Treating Erectile Dysfunction with Penile Implant Surgery

23.10.2023 - Ori Gidor | Medically reviewed by Prof. Cobi Reisman MD, PhD, FECSM, ECPS

Since the development of the first pill for the treatment of erectile dysfunction, the life quality of numerous men has increased significantly. However, for some men, drug treatment is ineffective or unsuitable due to medical reasons. In these circumstances, penile implant surgery may be recommended.


The History of Penile Implants – How Did It All Start?

Erectile dysfunction (ED) is defined as the consistent and recurrent inability to acquire or sustain an erection of sufficient rigidity and duration to engage in satisfactory sexual intercourse. Studies have shown that up to 18.5% of men aged older than 20 years suffer from ED. However, despite its high prevalence, medical knowledge about ED has remained quite limited for many decades. It was only in the 1970s, that advances were made in the area of molecular biology and the understanding of penile physiology and the mechanisms underlying ED development. At that time, it was Dr. Brantley Scott who had developed the first penile implant prototype. Like a true scientist, he conducted numerous experiments, including in animal models, to deeply study the anatomy of the penis and the erectile mechanism. The development of the first penile implant was likewise made possible thanks to the progress made in using silicone medically, as it offered a resilient and flexible material with biocompatibility, which lowered infection rates significantly. At the end of this process, Dr. Brantley was successful in creating a medical device that received FDA approval, and the rest is history.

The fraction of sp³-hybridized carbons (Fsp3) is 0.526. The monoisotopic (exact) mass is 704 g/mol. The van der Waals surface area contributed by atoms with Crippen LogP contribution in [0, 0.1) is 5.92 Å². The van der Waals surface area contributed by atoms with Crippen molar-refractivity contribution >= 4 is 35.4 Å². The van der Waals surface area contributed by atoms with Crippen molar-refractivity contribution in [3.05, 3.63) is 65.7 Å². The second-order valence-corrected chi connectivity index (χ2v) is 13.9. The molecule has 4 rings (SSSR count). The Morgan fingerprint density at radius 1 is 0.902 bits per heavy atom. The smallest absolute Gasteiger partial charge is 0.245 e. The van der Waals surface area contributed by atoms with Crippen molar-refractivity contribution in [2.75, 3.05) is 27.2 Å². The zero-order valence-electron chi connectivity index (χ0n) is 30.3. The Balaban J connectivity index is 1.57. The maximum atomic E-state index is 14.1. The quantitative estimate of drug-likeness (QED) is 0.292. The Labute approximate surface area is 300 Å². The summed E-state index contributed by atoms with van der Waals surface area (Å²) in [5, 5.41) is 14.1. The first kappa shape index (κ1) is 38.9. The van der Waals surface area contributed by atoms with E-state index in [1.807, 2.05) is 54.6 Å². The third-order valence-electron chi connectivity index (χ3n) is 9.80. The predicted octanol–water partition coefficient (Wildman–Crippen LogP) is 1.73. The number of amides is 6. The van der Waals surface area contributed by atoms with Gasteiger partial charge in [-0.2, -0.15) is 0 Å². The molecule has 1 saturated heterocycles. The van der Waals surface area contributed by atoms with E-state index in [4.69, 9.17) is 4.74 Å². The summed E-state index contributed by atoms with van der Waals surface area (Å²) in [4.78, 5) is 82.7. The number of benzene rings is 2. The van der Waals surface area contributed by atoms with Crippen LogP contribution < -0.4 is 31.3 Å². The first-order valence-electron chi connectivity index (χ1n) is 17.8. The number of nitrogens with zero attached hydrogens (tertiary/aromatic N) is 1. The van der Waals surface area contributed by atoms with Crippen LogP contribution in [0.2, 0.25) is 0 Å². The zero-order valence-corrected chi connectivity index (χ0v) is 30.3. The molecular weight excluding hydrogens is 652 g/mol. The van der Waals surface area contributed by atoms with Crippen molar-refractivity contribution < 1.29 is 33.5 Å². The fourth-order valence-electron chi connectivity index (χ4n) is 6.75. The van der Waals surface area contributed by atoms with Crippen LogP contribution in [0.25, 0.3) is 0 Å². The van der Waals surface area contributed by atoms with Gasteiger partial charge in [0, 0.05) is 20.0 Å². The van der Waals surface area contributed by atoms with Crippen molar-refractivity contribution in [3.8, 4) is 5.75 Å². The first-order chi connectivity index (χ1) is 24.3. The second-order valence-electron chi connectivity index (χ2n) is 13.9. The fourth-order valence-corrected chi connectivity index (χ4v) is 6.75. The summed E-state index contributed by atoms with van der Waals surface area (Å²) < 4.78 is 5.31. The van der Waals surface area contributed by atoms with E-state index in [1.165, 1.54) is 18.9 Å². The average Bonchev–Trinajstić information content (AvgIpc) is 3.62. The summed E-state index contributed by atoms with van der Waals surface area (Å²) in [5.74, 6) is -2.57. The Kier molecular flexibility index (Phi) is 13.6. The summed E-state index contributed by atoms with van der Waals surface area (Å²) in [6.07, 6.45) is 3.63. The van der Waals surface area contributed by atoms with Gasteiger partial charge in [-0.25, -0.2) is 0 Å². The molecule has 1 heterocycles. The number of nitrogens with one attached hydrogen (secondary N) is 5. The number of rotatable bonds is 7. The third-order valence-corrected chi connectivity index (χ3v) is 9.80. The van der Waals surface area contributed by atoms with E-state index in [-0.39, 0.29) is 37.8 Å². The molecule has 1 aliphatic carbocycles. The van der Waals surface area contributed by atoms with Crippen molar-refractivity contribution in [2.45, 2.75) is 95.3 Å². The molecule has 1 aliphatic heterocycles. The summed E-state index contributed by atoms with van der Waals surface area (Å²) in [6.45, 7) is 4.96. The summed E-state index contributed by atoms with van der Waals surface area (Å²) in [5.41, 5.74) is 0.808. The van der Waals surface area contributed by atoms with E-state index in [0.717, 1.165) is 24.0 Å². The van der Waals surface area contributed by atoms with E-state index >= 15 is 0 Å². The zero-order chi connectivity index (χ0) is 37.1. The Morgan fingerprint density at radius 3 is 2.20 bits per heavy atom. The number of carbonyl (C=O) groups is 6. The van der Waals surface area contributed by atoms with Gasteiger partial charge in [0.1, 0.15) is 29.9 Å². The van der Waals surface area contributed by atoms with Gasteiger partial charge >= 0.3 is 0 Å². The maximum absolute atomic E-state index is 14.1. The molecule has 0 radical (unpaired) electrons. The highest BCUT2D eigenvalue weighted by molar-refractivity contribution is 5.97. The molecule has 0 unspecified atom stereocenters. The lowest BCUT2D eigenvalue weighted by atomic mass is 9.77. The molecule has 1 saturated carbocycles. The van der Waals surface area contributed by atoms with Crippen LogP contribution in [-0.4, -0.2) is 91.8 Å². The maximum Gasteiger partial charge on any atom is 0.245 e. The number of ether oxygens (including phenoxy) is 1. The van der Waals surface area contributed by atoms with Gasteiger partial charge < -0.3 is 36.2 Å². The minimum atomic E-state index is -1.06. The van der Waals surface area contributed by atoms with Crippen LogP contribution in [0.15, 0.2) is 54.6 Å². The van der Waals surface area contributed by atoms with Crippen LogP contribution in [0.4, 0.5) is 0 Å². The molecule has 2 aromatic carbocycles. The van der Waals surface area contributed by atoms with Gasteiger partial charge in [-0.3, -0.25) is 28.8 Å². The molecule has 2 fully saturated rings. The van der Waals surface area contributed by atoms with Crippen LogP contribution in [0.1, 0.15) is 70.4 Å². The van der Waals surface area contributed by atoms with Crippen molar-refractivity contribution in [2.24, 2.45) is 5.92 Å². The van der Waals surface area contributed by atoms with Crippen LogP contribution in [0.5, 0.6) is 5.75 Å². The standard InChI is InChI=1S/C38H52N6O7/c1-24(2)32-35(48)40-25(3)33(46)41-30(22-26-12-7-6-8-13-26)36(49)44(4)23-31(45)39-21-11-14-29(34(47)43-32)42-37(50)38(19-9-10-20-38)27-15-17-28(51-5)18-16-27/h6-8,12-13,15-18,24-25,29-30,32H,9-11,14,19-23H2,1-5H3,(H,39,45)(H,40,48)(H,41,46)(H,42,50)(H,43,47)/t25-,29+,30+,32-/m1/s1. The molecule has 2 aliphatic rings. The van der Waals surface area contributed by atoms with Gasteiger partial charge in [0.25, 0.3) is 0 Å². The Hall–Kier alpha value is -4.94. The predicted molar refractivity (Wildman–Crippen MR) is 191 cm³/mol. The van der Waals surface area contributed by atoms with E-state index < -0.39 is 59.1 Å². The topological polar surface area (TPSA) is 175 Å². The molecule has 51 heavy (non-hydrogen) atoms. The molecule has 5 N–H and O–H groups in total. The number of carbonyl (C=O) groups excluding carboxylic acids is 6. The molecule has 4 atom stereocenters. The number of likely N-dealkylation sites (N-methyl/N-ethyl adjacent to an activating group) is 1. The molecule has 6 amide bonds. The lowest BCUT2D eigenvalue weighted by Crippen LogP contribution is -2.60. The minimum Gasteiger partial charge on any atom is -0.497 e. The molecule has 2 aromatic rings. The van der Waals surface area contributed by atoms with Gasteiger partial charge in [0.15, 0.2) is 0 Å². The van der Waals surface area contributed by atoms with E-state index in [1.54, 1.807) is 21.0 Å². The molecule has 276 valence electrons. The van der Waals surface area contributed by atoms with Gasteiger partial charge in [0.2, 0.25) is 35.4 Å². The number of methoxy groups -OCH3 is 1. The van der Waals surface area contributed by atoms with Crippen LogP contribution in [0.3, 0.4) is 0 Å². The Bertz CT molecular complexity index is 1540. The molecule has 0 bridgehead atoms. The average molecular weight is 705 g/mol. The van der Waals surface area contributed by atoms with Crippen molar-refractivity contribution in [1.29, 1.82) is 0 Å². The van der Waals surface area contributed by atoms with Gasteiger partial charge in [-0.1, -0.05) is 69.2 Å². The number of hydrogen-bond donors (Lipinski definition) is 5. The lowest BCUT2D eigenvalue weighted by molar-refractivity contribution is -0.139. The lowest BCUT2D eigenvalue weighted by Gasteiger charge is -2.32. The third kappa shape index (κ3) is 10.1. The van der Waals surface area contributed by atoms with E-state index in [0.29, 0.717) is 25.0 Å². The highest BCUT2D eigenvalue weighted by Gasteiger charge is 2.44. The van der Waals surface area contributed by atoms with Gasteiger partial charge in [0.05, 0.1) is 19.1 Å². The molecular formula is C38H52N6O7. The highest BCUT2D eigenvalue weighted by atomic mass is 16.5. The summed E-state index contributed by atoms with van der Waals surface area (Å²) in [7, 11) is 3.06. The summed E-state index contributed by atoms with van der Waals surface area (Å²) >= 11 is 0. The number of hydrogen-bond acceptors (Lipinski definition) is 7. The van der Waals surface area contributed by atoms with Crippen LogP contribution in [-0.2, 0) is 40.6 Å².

What Exactly is a Penile Implant?

A penile implant (or prosthesis) is a medical device surgically implanted into the penis for the treatment of ED in a medical procedure called ‘penile implant surgery.’ The procedure is regarded as relatively simple, where an implant is inserted into the penis through an incision made in the scrotum or underneath the pubic bone. A penile implant surgery enables a man to get a rigid erection whenever he pleases.

There are two types of implants: a semi-rigid implant and an inflatable implant.

The semi-rigid (malleable) implant consists of two rigid, bendable rods that are implanted in the penile erectile bodies (corpora cavernosa), which form part of the erectile mechanism. Anatomically, the erectile bodies are elongated hollow cylindric structures that are positioned next to each other, resembling a double-barreled shotgun with two chambers side by side. The rods are implanted into the erectile bodies keeping the penis hard at all times. However, because they are malleable and bendable, if a patient wants an erection, he can bend the penis up, and if he doesn’t, he can bend the penis down to help conceal it under the clothing.

a semi-rigid implant

In the pictures: a semi-rigid implant. Taken from

An inflatable implant consists of two flaccid cylinders (like inflatable balloons) implanted in the erectile bodies, a scrotal pump, and a reservoir with fluid implanted in the pelvis. The implant enables the penis to remain fully flaccid when an erection is unwanted. Before the sexual activity, the patient squeezes the pump to send the fluid from the reservoir to the penis, making it rigid and erect. When sexual activity is completed, pressing a button will send the fluid back to the reservoir and the penis will return to the flaccid state. Notably, all parts of the implant are inside the body and completely invisible on the outside. This can ease any embarrassment in situations such as a shower in a locker room at the gym.

an inflatable implant

In the pictures: an inflatable implant. Taken from